Ridership on the L is down 3.7 percent, with 119 of 143 stations showing decline
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Ridership on the L is falling, CTA figures show — a decline one expert attributes to “a perfect storm” of factors including competition from ride-sharing companies like Uber and Lyft.
For the first three months of this year, the CTA provided 52.7 million L rides — down 3.7 percent from 54.7 million in the same period last year.
And ridership was down at 119 of the 143 L stations versus last year, a Chicago Sun-Times analysis of CTA data found. Twenty-three saw an increase, while the Washington-Wabash station didn’t exist at the same time last year.
The number of people riding CTA buses has been dropping since 2008. But the fall in train ridership began more recently. The L’s popularity peaked in 2015, with 241.7 million rides. Last year, that figure had fallen to 230.2 million — down 4.7 percent from that high two years before.
“It’s been a perfect storm for public transit across the country, with growing rideshare competition, low fuel prices and greater work-from-home lifestyles,” says Joseph Schwieterman, director of DePaul University’s Chaddick Institute for Metropolitan Development, who has studied the impact of ride-sharing on public transit.
But it’s not people heading to or from downtown who are choosing Lyft or Uber or to drive themselves, according to Schwieterman, because Loop commuters often decide the L is cheaper and quicker.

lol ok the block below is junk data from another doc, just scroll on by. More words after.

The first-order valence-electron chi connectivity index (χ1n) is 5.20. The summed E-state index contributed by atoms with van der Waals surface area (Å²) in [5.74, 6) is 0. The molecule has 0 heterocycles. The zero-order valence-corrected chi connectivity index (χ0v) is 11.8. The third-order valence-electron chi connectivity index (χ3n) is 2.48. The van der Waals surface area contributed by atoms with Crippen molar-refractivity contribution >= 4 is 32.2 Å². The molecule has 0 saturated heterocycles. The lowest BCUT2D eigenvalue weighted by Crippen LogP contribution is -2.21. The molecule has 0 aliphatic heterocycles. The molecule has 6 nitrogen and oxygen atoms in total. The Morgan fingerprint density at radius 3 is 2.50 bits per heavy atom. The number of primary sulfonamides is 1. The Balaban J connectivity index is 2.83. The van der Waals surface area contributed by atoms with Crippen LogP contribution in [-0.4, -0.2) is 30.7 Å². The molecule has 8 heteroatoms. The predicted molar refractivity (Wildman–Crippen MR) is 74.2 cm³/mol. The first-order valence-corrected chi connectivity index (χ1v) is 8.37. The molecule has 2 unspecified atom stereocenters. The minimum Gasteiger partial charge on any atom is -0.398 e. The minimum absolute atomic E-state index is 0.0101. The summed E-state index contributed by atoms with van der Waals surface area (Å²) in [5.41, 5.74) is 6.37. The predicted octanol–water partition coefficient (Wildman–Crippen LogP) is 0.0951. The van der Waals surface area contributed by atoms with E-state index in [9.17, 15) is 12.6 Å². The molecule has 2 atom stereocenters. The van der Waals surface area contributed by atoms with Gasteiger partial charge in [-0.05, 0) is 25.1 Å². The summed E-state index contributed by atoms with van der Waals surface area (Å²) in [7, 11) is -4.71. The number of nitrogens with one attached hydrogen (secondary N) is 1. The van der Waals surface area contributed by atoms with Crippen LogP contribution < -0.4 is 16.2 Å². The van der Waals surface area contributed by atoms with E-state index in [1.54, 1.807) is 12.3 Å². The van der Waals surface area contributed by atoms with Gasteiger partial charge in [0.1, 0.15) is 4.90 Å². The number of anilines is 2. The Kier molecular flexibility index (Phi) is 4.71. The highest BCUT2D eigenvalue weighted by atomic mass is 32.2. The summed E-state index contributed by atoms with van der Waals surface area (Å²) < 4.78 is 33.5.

Ride-sharing “has had little impact on the traditional downtown-oriented commuters,” Schwieterman says. “Trips like Lake View to Jefferson Park — those are slow trips where ride-sharing is much more attractive.”
CTA spokesman Steve Mayberry said that population shifts in addition to the factors that Schweiterman outlined, have contributed to the ridership decline. But, he notes that “CTA overall ridership is essentially level with where it was 10 years ago.”
“It’s difficult to sustain that kind of overall growth. While our AM and PM rush ridership remains strong, our off-peak and late-night/early morning hours began to see decreases in 2016,” Mayberry said. “Like transit agencies across the country, the CTA recognizes that the transportation ecosphere is changing.”
“As many other transit agencies across the U.S. have acknowledged, some ridership loss can be attributed to increased use of ride-hailing services,” Mayberry said.
Some stations downtown have seen significant declines in ridership — the Red Line stop at Jackson Boulevard, for instance, has seen average weekday ridership fall by 12.7 percent this year.
But others have seen increases. The Cermak Green Line stop and the Morgan Pink / Green Line stop — two of the CTA’s newer stations — have seen usage climb this year, 18.1 percent at Cermak and 11.7 percent at Morgan.
Another station that’s seen significant growth through March is State/Lake. Already one of the CTA’s busiest stations, it saw ridership rise by 16.8 percent.
Among stations that saw the biggest drops in ridership are some that have undergone extensive renovation work, including the Illinois Medical District Blue Line station, down 26 percent.
Special events and weather also factor in, according to Kyle Whitehead, a spokesman for the Active Transportation Alliance, who says that, although the declines are cause for concern, more money needs to be invested in public transportation.
“We need to improve geographic coverage, frequency, off-peak service and last-mile connections so more people can get by without the expense and headaches of owning a car,” Whitehead says.